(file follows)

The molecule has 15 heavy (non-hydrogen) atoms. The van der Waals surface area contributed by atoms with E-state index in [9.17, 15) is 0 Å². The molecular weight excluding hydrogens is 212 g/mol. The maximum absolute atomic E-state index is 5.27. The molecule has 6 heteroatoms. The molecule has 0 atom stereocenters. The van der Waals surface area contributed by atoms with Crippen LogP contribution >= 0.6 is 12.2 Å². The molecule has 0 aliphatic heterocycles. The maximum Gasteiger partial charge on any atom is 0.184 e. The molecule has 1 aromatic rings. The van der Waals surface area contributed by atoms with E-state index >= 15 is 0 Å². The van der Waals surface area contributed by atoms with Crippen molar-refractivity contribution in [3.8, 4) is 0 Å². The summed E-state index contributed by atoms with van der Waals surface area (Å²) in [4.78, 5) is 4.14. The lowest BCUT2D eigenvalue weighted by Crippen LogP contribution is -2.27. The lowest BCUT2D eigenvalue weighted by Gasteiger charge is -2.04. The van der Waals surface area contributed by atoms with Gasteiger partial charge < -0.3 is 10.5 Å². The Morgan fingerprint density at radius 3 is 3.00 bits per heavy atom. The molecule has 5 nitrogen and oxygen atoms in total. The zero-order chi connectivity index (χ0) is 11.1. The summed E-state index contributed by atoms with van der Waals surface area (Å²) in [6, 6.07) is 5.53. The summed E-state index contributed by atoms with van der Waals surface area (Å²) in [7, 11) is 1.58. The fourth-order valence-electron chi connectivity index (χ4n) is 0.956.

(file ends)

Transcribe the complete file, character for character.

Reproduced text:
The molecule has 15 heavy (non-hydrogen) atoms. The van der Waals surface area contributed by atoms with E-state index in [9.17, 15) is 0 Å². The molecular weight excluding hydrogens is 212 g/mol. The maximum absolute atomic E-state index is 5.27. The molecule has 6 heteroatoms. The molecule has 0 atom stereocenters. The van der Waals surface area contributed by atoms with Crippen LogP contribution >= 0.6 is 12.2 Å². The molecule has 0 aliphatic heterocycles. The maximum Gasteiger partial charge on any atom is 0.184 e. The molecule has 1 aromatic rings. The van der Waals surface area contributed by atoms with E-state index >= 15 is 0 Å². The van der Waals surface area contributed by atoms with Crippen molar-refractivity contribution in [3.8, 4) is 0 Å². The summed E-state index contributed by atoms with van der Waals surface area (Å²) in [4.78, 5) is 4.14. The lowest BCUT2D eigenvalue weighted by Crippen LogP contribution is -2.27. The lowest BCUT2D eigenvalue weighted by Gasteiger charge is -2.04. The van der Waals surface area contributed by atoms with Gasteiger partial charge < -0.3 is 10.5 Å². The Morgan fingerprint density at radius 3 is 3.00 bits per heavy atom. The molecule has 5 nitrogen and oxygen atoms in total. The zero-order chi connectivity index (χ0) is 11.1. The summed E-state index contributed by atoms with van der Waals surface area (Å²) in [6, 6.07) is 5.53. The summed E-state index contributed by atoms with van der Waals surface area (Å²) in [7, 11) is 1.58. The fourth-order valence-electron chi connectivity index (χ4n) is 0.956.